How in 1941 the Red Army suffered an appalling disaster but halted the German ‘blitzkrieg’ (PHOTOS)

Soviet POWs in Riga in July 1941.

Soviet POWs in Riga in July 1941.

ullstein bild via Getty Images
The heavy defeats of Soviet forces at the beginning of the war convinced the Germans that victory over the USSR was imminent. Instead of triumph, however, they were in for a bitter disappointment.

At 4 a.m. on June 22, 1941, the forces of Nazi Germany invaded the Soviet Union as part of Operation Barbarossa, advancing in the direction of the country’s three main cities: Moscow, Leningrad and Kiev. Despite fierce resistance and continual counterattacks by the Red Army, the enemy made rapid progress deep into the USSR. Having inflicted a powerful blow to Soviet airfields, the Luftwaffe ensured air supremacy from the first days of the war.

“The total unexpectedness of our offensive was evidenced by the fact that units were caught unawares in their barracks, planes were standing on the airfields covered with tarpaulin and the forward elements attacked by our troops without warning had to ask their command for instructions…” Franz Halder, chief of staff of the German Army High Command, wrote in his diary. 

German troops in the USSR in June 1941.

On June 24, German forces took Vilnius, on June 28, Minsk and, on July 1, Riga. After the encirclement and defeat of the main forces of the Soviet Western Front in the Battle of Białystok-Minsk (more than 420,000 of 625,000 soldiers were killed, wounded or taken prisoner), its commander, Army General Dmitry Pavlov, his chief of staff, Major-General Vladimir Klimovskikh, and several other commanders were arrested and executed.

German troops in the Soviet Union in June 1941.

In Ukraine, the forces of five mechanized corps of the Soviet Southwestern Front clashed in fierce battles with the German 1st Panzer Group in the area of Brody-Lutsk-Rovno. The overwhelming numerical advantage of the Red Army in tanks (2,500 against 800) was negated by the lack of proper radio communications, poor organization of reconnaissance, flawed coordination of actions by formations and tactical errors by commanders.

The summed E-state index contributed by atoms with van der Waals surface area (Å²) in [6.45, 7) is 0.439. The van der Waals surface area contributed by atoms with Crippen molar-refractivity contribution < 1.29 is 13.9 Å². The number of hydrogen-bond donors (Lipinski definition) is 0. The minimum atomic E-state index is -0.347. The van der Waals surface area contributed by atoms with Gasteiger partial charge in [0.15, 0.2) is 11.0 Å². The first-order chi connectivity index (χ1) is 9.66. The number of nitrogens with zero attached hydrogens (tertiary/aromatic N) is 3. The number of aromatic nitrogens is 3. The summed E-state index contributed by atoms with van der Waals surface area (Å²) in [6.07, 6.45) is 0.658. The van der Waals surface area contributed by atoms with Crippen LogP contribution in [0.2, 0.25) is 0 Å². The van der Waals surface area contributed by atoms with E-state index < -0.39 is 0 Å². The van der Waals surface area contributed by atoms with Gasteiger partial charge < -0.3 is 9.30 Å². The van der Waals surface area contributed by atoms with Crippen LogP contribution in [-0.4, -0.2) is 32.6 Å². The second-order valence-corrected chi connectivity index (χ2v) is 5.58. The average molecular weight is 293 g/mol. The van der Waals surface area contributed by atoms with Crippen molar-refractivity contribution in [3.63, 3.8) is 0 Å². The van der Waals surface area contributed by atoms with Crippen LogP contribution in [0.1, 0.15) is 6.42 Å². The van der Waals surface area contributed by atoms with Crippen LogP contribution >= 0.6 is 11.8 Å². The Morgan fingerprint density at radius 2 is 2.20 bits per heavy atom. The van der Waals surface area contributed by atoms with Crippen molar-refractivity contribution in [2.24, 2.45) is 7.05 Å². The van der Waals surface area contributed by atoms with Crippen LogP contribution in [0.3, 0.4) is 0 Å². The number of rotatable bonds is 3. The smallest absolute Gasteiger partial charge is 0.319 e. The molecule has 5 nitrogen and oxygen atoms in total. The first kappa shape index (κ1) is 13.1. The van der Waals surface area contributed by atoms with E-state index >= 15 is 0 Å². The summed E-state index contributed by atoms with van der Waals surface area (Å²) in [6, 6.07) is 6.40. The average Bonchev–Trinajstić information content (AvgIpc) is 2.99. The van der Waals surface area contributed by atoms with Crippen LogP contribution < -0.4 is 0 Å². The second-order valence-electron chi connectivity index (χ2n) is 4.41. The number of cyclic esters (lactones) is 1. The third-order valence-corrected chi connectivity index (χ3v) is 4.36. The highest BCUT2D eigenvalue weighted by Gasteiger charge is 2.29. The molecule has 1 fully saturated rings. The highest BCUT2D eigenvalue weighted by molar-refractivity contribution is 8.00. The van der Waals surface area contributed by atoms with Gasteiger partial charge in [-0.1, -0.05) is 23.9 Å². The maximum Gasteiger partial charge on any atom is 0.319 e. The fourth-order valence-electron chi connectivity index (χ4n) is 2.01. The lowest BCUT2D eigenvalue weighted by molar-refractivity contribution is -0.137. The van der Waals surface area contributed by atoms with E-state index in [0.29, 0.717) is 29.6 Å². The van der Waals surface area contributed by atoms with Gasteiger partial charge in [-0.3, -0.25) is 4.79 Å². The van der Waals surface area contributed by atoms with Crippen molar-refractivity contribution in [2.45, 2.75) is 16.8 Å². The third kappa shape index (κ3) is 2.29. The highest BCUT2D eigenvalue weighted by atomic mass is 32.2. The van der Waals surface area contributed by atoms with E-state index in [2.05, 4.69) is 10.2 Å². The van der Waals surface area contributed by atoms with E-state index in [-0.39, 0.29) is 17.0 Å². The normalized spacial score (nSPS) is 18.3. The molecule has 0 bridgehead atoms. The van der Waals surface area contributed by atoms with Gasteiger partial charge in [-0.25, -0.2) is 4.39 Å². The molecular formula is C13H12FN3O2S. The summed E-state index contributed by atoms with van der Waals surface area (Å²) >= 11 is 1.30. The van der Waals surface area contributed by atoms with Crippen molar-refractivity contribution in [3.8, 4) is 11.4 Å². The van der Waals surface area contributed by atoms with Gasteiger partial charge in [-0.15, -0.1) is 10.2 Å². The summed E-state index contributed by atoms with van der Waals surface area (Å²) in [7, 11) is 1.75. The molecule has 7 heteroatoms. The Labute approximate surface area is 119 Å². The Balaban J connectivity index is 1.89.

As a result, in one of the largest tank battles in history, the Soviet troops suffered a heavy defeat: The mechanized corps lost from 70 to 90 percent of their tanks. In actual fact, many of them could have been repaired, but were abandoned, because of the general retreat. At the same time, the Germans didn’t emerge from the battle unscathed, either: The pace of their offensive slowed and they failed then to encircle and defeat the forces of the Southwestern Front.

Burning T-34 during the Battle of Brody-Lutsk-Rovno.

Not in all sectors of the Soviet-German front did the Wehrmacht manage to conduct its “lightning war” effectively - far from it. In the Arctic, the enemy advanced only a few tens of kilometers into Soviet territory, failing to capture the major Soviet seaport of Murmansk. 

“We were promised we would take Kandalaksha in twelve days and reach the White Sea, but, so far, we have not succeeded, although six months have already passed. The mood of the soldiers is depressed - they did not expect such dogged resistance from the Russians,” a captured German corporal lamented in January 1942. 

For two months - from July 10 to September 10 - a large-scale bloody battle took place near Smolensk, as a result of which the Red Army had more than 750,000 men killed, wounded, missing or taken prisoner. The combat effectiveness of the Soviet troops covering the German line of advance towards Moscow was severely undermined.